“What we can do is purchase or lease a building that was built to be a warehouse and install all of our equipment in that building, and then have that building up and running as a microfactory in six months or less. This gives us enormous flexibility on where we site the microfactories, because we aren’t purpose building a building.” -Mike Abelson

“…besides being just a fraction of the size of a traditional factory, it’s a fraction of the capital investment as well. We announced the first bus microfactory will be in Rock Hill, South Carolina and we announced the investment with that plant was going to be $46 million.” -Mike Abelson

That’s a drop in the bucket compared to other new factory build outs and even converting factories over to electric production. Just look at GM announcing a few weeks ago that they’re spending $2 billion to transition their Spring Hill, Tennessee factory. A pretty stark contrast. While they’re producing very different types of vehicles compared to each other, and at very different scales, you can still start to see why microfactories caught my attention.

But the thing I struggled with at first was how they could possibly produce massive buses and vans in much smaller spaces. This is another area that caught my interest. The design of the vehicles themselves … they didn’t design them in isolation. They designed the vehicles and the factories hand-in-hand. That all starts with the composite material they use for all their vehicles.

“It is a proprietary material and process that we’ve worked on for some time. The reason it’s important in the microfactory is, one, it eliminates stamping tools. Most vehicles are made from stamped sheet metal and it eliminates painting because the color is molded into the material. When you look at a traditional assembly plant, the major areas of an assembly plant would be the press shop where the panels are stamped, the body shop where they’re put together into a vehicle body, the paint shop where the body is painted. Then what’s called general assembly where all the other parts are put to it. With this composite approach, we’ve eliminated the press shop and we’ve eliminated the paint shop.” -Mike Abelson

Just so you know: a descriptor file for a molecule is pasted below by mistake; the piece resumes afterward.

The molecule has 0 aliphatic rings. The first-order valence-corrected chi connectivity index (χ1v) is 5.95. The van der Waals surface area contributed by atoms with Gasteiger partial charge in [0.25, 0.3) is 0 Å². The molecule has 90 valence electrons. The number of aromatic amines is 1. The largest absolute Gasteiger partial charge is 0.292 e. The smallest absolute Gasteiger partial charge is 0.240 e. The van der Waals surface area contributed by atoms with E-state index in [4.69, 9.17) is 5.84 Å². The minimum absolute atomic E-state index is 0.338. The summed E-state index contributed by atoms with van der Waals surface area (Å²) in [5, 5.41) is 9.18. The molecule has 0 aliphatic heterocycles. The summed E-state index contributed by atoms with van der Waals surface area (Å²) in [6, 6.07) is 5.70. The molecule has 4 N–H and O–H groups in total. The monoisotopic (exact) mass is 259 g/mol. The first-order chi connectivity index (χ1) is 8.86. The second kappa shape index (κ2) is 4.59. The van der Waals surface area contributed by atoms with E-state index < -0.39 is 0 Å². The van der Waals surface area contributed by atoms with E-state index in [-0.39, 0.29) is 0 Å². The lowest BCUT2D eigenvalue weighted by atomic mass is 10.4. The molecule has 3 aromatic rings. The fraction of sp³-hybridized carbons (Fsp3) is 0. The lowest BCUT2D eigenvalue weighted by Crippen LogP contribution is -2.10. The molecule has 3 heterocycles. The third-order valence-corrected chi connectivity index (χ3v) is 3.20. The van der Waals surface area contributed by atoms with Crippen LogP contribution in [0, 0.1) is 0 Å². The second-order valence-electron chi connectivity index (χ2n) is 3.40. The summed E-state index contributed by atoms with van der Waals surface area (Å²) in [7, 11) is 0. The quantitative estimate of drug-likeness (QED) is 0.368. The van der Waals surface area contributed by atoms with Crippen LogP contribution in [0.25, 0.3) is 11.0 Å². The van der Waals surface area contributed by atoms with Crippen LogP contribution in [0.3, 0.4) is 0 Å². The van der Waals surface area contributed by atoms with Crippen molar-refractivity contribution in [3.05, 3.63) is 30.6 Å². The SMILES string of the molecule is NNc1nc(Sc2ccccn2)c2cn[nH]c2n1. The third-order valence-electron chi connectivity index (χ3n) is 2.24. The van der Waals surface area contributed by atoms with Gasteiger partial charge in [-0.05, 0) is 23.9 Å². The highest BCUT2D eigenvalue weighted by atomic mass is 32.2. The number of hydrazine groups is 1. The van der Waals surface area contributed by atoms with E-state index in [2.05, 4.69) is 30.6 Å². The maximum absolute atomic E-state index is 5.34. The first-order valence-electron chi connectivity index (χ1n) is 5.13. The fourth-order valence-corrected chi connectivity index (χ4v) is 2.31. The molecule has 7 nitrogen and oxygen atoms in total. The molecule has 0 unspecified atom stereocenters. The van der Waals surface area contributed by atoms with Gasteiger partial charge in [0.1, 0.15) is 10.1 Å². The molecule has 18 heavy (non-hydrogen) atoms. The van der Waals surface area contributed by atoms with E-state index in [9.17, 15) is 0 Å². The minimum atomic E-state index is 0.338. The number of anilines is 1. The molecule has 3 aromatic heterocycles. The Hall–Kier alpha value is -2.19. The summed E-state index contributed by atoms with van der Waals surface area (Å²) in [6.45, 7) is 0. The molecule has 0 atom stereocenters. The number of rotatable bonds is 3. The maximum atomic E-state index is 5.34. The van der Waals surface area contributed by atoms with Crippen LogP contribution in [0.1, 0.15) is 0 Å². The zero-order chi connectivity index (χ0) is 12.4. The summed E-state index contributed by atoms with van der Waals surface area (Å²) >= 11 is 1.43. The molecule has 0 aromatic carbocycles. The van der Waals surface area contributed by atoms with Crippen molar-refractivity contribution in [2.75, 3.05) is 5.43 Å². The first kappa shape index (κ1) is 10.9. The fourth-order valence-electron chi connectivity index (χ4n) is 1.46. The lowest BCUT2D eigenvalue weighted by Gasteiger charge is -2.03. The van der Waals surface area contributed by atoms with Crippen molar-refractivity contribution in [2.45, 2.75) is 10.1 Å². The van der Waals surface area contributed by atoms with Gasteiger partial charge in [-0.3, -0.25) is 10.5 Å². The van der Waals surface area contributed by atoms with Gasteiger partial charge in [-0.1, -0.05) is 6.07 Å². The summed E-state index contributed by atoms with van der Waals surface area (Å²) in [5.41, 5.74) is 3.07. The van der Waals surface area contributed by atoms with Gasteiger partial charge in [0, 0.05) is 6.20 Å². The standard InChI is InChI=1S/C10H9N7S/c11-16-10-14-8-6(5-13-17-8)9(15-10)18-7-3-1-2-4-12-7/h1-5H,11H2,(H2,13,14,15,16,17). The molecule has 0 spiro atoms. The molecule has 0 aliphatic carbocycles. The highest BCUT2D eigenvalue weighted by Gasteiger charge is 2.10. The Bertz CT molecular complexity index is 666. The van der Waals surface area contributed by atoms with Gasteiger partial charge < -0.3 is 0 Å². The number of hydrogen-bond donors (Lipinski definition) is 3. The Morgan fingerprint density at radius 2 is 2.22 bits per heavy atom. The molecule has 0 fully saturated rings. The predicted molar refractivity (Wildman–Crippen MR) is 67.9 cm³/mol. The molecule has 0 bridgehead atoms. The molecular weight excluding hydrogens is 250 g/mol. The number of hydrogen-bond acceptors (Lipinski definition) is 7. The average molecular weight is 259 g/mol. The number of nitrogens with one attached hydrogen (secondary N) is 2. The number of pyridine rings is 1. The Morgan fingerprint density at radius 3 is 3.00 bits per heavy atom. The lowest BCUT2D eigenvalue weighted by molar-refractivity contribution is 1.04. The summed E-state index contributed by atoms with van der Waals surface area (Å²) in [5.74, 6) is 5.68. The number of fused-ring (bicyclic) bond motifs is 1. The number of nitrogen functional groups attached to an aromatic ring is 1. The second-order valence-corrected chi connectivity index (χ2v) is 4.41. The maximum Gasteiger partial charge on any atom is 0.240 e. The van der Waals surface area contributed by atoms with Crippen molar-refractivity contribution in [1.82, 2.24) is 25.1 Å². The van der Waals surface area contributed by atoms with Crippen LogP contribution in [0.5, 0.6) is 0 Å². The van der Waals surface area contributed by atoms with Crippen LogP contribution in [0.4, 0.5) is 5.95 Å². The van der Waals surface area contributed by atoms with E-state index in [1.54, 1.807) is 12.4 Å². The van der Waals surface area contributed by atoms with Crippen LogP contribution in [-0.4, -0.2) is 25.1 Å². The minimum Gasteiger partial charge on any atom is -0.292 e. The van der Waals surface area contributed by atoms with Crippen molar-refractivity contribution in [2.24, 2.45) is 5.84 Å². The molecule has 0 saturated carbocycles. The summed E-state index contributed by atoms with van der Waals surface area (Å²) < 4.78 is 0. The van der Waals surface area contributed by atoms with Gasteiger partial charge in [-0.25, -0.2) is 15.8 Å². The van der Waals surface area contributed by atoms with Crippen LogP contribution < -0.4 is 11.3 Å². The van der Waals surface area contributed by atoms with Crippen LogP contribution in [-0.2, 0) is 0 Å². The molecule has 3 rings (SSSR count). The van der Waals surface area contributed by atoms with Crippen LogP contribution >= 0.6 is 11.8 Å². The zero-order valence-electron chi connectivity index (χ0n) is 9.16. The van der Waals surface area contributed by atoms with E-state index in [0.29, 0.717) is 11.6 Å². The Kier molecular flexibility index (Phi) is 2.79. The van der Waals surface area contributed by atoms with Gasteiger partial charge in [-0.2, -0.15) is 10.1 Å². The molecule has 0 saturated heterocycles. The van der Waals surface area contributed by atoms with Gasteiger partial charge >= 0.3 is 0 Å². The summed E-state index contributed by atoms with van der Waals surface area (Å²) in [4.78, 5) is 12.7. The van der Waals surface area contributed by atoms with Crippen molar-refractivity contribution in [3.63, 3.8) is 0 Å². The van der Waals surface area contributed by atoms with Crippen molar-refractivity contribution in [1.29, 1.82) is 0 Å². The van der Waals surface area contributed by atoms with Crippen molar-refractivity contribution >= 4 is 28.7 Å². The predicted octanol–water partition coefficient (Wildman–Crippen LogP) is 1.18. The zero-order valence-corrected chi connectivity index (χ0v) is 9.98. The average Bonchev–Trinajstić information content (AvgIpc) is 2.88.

“Then finally, as far as what else is different in the design of the vehicle, we don’t use any welding. A typical automotive body structure is spot welded together. We use processes more from the aerospace industry, adhesives and mechanical fixings. All these things together enable this microfactory approach where wireless capex can be deployed into an existing building and can be deployed very quickly.” -Mike Abelson

When it comes to commercial vehicles like buses and delivery vans, you’re going to want something that stands up to daily abuse. Something that won’t show dings or dents. Something that can even hide scratches. The composite material they’ve designed hits all of those needs and more. It’s not going to rust or dent. If you scratch the side of a van, you’re not going to have to prime or paint it because the panel is the color it is. So a brown UPS van is brown through and through. And old panels can be fully recycled by grinding them into pieces, heating and remolding into a brand new panel.